|Publication number||US5253473 A|
|Application number||US 08/035,867|
|Publication date||Oct 19, 1993|
|Filing date||Mar 23, 1993|
|Priority date||Mar 23, 1993|
|Publication number||035867, 08035867, US 5253473 A, US 5253473A, US-A-5253473, US5253473 A, US5253473A|
|Inventors||Anthony W. Duva|
|Original Assignee||The United States Of America As Represented By The Secretary Of The Navy|
|Export Citation||BiBTeX, EndNote, RefMan|
|Patent Citations (6), Referenced by (6), Classifications (12), Legal Events (5)|
|External Links: USPTO, USPTO Assignment, Espacenet|
The invention described herein may be manufactured and used by or for the Government of the United States of America for governmental purposes without the payment of any royalties thereon or therefor.
The instant application is related to two co-pending U.S. patent applications entitled EXTERNAL COMBUSTION ENGINE HAVING A COMBUSTION EXPANSION CHAMBER Ser. No. 08/035,862; and COOLANT SUBSYSTEM FOR A TORPEDO PROPULSION SYSTEM Ser. No. 08/035,864 having same filing date.
(1) Field of the Invention
The present invention relates generally to external combustion engines. More particularly, this invention relates to a heat regenerative external combustion engine.
(2) Description of the Prior Art
One of the Navy's in-service torpedoes, which is of conventional design, employs an external combustion expander-type engine in conjunction with monopropellant fuel. To operate the engine, a solid initiator monopropellant fuel is first combusted in the combustion chamber, producing a hot, high-pressure, energized gas which commences drive action of the torpedo and initiates the entry of a liquid sustainer monopropellant fuel into the combustion chamber. The liquid sustainer fuel, which is at ambient temperature, enters the chamber from the forward side of the chamber. Heat which is generated in the combustion of the initiator monopropellant effects combustion of the initial quantity of sustainer monopropellant which is admitted to the combustion chamber. Further entry and combustion of the sustainer monopropellant fuel in the combustion chamber continues in a self-sustaining manner due to the high temperature and pressure in the chamber resulting from combustion of the sustainer monopropellant. Due to this self-feeding combustion mechanism, the efficiency of a conventional external combustion torpedo engine depends in part upon the amount of energy that is required in order to heat the sustainer monopropellant in the combustion chamber from ambient temperature to its combustion temperature.
There are several drawbacks to the conventional external combustion engines used in torpedoes. When a torpedo is launched at a relatively low speed from a shallow depth, the pressure in the combustion chamber is low, and as a result, unburned fuel can be carried through the torpedo engine. This results in inefficiency of operation and can lead to afterburning in the drive shaft. Furthermore, combustion of a monopropellant fuel in an external combustion engine can generate substantial noise. A loud combustion process is undesirable in a torpedo engine as it can facilitate discovery of the location of the launching vessel and the torpedo.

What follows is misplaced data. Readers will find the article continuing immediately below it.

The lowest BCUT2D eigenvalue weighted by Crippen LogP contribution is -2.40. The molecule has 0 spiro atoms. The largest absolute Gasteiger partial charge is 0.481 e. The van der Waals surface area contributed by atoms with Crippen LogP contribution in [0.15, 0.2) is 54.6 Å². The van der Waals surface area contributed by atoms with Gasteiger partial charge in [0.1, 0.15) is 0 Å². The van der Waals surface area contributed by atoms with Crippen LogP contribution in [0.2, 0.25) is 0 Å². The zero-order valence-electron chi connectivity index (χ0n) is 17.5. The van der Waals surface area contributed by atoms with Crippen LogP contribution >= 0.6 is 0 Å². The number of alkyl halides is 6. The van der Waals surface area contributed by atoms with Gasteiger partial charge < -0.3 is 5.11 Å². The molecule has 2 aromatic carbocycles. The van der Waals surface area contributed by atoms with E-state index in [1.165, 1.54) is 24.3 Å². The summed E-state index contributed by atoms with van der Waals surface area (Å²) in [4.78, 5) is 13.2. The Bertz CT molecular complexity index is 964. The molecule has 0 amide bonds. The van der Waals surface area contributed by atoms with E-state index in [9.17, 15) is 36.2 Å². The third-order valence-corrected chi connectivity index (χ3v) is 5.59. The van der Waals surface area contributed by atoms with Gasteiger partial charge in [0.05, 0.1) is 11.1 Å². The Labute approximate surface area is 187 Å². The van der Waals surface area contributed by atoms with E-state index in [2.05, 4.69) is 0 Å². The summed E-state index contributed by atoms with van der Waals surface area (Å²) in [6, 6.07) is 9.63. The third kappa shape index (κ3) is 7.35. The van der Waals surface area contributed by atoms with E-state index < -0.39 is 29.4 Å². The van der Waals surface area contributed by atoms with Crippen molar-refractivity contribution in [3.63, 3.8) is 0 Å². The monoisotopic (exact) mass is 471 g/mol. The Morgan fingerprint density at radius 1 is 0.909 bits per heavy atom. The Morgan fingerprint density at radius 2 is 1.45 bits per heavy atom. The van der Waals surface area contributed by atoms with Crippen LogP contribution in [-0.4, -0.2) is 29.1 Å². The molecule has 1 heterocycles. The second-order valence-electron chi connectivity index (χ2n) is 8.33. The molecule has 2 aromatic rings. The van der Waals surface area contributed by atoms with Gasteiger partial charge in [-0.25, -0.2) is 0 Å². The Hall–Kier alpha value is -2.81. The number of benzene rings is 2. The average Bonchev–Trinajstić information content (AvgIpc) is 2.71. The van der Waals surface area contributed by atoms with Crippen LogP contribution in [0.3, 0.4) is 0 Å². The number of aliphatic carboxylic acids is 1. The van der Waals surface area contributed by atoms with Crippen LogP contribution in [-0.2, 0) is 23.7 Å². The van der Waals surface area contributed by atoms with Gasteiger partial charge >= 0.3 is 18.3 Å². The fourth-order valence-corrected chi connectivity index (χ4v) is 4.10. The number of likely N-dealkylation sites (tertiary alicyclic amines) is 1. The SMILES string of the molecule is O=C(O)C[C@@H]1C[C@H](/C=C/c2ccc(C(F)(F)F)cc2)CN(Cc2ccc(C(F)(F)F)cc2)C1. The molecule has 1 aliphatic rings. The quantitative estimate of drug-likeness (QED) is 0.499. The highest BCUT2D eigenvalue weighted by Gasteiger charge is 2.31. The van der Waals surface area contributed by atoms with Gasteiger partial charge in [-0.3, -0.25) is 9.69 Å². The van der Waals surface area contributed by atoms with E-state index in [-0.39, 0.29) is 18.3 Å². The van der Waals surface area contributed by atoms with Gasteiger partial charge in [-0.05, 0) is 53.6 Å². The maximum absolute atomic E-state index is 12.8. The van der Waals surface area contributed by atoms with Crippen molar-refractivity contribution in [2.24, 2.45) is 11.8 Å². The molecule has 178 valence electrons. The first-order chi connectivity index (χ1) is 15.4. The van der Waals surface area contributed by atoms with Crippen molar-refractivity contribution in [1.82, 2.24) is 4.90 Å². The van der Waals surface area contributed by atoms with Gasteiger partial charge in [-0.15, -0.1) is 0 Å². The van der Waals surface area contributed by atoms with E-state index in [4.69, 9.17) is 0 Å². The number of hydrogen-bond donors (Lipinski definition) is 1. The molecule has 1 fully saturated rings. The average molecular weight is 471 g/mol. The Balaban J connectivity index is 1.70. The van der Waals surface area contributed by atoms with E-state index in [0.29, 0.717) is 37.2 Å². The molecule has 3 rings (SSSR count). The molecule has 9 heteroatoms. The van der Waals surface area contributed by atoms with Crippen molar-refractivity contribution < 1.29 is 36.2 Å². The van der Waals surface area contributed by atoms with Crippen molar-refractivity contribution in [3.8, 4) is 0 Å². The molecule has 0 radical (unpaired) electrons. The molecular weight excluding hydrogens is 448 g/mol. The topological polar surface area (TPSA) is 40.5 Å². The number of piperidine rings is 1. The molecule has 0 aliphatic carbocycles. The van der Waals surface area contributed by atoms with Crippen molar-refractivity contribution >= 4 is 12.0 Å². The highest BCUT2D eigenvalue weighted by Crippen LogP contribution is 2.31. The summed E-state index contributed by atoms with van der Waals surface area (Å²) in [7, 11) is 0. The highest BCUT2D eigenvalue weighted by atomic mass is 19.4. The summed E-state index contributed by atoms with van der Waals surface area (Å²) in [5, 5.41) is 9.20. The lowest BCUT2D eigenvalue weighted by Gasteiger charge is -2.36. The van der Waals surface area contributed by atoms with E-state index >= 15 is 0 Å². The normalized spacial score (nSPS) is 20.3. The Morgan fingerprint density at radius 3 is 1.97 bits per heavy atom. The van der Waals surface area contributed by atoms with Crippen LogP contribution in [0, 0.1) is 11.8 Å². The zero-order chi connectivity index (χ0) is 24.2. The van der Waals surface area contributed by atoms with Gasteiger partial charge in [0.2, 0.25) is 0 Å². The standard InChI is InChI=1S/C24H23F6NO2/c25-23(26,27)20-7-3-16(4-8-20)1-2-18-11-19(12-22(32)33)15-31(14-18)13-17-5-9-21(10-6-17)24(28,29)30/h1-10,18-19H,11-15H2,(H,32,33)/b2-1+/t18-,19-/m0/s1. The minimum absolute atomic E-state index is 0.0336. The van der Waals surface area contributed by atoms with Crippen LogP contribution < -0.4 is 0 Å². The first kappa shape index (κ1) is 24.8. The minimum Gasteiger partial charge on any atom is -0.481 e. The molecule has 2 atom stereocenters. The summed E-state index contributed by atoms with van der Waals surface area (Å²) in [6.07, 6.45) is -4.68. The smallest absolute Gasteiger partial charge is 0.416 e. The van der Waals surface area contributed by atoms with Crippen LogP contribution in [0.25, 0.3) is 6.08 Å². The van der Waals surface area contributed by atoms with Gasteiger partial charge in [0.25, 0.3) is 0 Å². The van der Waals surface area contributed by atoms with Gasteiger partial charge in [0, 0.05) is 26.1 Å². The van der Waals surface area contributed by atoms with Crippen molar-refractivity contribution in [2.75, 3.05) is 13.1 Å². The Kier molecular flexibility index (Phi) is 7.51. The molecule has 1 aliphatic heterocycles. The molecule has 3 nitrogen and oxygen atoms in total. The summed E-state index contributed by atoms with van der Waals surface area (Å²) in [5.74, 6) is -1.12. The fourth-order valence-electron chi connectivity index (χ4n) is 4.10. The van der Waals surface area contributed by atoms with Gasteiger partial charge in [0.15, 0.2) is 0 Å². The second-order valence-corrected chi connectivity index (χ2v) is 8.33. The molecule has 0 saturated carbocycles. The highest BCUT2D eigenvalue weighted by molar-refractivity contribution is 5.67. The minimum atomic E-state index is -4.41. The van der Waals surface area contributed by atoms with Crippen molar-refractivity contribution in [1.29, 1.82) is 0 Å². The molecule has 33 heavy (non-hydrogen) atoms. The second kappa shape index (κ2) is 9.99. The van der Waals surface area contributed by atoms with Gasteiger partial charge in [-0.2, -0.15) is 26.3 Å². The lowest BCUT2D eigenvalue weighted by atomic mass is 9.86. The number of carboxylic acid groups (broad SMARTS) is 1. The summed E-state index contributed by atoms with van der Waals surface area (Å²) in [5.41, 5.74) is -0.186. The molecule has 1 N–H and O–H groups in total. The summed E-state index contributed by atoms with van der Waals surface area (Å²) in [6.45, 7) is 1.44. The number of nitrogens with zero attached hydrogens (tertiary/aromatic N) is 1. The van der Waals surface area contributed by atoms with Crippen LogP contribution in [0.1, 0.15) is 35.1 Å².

It is an object of the invention to provide an external combustion expander-type engine having improved efficiency.
It is another object of the invention is to provide a external combustion engine in which afterburning in the exhaust channel is substantially prevented.
Yet another object of the invention is to provide an external combustion engine which is less noisy than an external combustion engine of conventional design.
These and other objects of the invention will become more apparent from the following description.
The above objects of the invention are realized by providing a heat regenerative external combustion engine. The heat regenerative external combustion engine of the invention comprises a combustion chamber for combusting a monopropellant fuel in order to form an energized gas. The energized gas is then passed through a rotary valve to a cylinder having a reciprocating piston disposed therein. The gas is expanded in moving the piston, thereby driving a drive shaft. The expanded gas is removed from the cylinder through the rotary valve and is transferred to an exhaust passage, through which it is removed from the engine. The engine further includes fuel inlet means for supplying a monopropellant fuel to the combustion chamber. The fuel inlet means extends along at least a portion of the length of the exhaust passage and/or combustion chamber in order to preheat the fuel. Preferably, the combustion chamber is annular and is disposed around the exhaust passage, with the cylinders being positioned around the chamber. The fuel inlet means preferably includes a plurality of narrow channels which are formed in parallel around the exhaust passage between the exhaust passage and the combustion chamber, and which feed the fuel to the chamber proximate the rear end of the chamber. The engine of the invention is particularly well suited for use in a torpedo.
Another embodiment of the invention is a method for increasing the efficiency of an external combustion engine which includes a combustion chamber for combusting a fuel to produce an energized gas, a cylinder containing a piston for performing work using the energized gas, an exhaust passage for expelling, or removing, the expanded gas from the cylinder, and a rotary valve for transferring the energized gas from the combustion chamber to the cylinder and transferring expanded gases from the cylinder to the exhaust passage. The method of the invention comprises the step of positioning an elongated fuel inlet means along a portion of the exhaust passage and/or the combustion chamber in a manner appropriate to preheat the fuel using heat generated by the energized gas and/or the exhaust gas.